Trustees | Trusteeship

University tensions rise nationally

DES MOINES REGISTER   |  March 16, 2013 by Jens Manuel Krogstad

Battles between boards and the universities they govern are on the rise across the country, national experts say.

The most recent example is last year’s ouster and then reinstatement of University of Virginia President Teresa Sullivan.

The fact that the Virginia board’s decision came as a surprise demonstrated a failure to govern openly, transparently and with community-wide input, said Greg Scholtz, director of the American Association of University Professors in Washington, D.C.

“I don’t know of any institutions that have operated in a top-down, unilateral way that have been successful,” Scholtz said.

Views differ on how hands-on boards should be in their management.

President Barack Obama is pushing for higher education leaders to increase affordability, value and performance.

To achieve those goals, governing boards must take on a more activist role and push for change, said Anne Neal, president of the American Council of Trustees and Alumni in Washington, D.C. Boards are doing just that in states across the country, including Iowa, she said.

“When you’re trying to move the institution forward, and changing the way things have been done in the past, it’s not surprising that it often upsets those who have grown accustomed to the status quo,” Neal said.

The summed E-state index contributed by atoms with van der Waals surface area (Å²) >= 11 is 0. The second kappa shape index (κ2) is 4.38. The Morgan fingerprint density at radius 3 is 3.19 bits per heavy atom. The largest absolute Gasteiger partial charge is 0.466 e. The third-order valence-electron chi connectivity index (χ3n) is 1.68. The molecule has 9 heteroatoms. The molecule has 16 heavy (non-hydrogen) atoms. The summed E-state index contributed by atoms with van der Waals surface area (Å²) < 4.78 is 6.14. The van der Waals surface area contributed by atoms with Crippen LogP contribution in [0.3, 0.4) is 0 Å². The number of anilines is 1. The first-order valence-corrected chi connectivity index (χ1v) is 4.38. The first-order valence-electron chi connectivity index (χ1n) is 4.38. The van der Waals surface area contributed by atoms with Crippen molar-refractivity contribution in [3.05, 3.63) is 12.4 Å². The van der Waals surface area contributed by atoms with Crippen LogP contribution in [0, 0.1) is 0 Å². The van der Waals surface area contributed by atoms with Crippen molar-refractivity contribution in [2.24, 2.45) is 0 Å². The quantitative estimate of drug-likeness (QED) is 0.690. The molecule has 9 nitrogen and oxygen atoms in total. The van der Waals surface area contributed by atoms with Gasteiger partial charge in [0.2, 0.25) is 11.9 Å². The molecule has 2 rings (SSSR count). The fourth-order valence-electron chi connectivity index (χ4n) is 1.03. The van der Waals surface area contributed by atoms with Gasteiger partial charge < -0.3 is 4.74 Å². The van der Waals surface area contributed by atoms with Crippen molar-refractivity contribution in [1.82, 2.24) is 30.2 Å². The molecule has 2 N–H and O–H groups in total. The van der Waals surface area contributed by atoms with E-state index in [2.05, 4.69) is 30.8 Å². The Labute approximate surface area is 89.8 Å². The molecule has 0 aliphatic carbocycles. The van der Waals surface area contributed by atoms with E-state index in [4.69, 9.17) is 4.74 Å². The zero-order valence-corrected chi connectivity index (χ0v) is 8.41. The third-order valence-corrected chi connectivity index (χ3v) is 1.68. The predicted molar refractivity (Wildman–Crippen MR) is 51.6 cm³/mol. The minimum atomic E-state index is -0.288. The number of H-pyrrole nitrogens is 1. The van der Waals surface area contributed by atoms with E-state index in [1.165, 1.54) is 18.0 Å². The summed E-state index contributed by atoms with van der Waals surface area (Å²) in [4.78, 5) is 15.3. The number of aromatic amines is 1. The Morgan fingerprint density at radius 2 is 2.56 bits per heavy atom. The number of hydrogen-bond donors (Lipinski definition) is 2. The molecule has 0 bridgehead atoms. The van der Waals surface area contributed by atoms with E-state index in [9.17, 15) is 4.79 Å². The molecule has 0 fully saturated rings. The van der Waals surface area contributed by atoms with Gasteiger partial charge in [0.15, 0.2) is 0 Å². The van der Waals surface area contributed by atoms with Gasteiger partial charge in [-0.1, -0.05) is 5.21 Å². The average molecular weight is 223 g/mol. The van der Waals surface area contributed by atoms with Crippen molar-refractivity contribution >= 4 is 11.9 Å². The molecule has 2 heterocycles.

Battles between governing boards and the universities have precedent in Iowa.

In 1993, Regent Marvin Pomerantz lost his Senate reconfirmation bid. Detractors called him an iron-fisted autocrat who had taken the universities in the wrong direction, while supporters praised his decisive leadership at a critical time for the state. Pomerantz was a major contributor to Republican Party candidates.

Former Regents President Michael Gartner was a lightning rod for criticism in 2006 and 2007. He launched a controversial strategic plan and was part of a University of Iowa presidential search committee that aborted its first search. U of I faculty, staff and students later passed no-confidence votes in the regents’ leadership.


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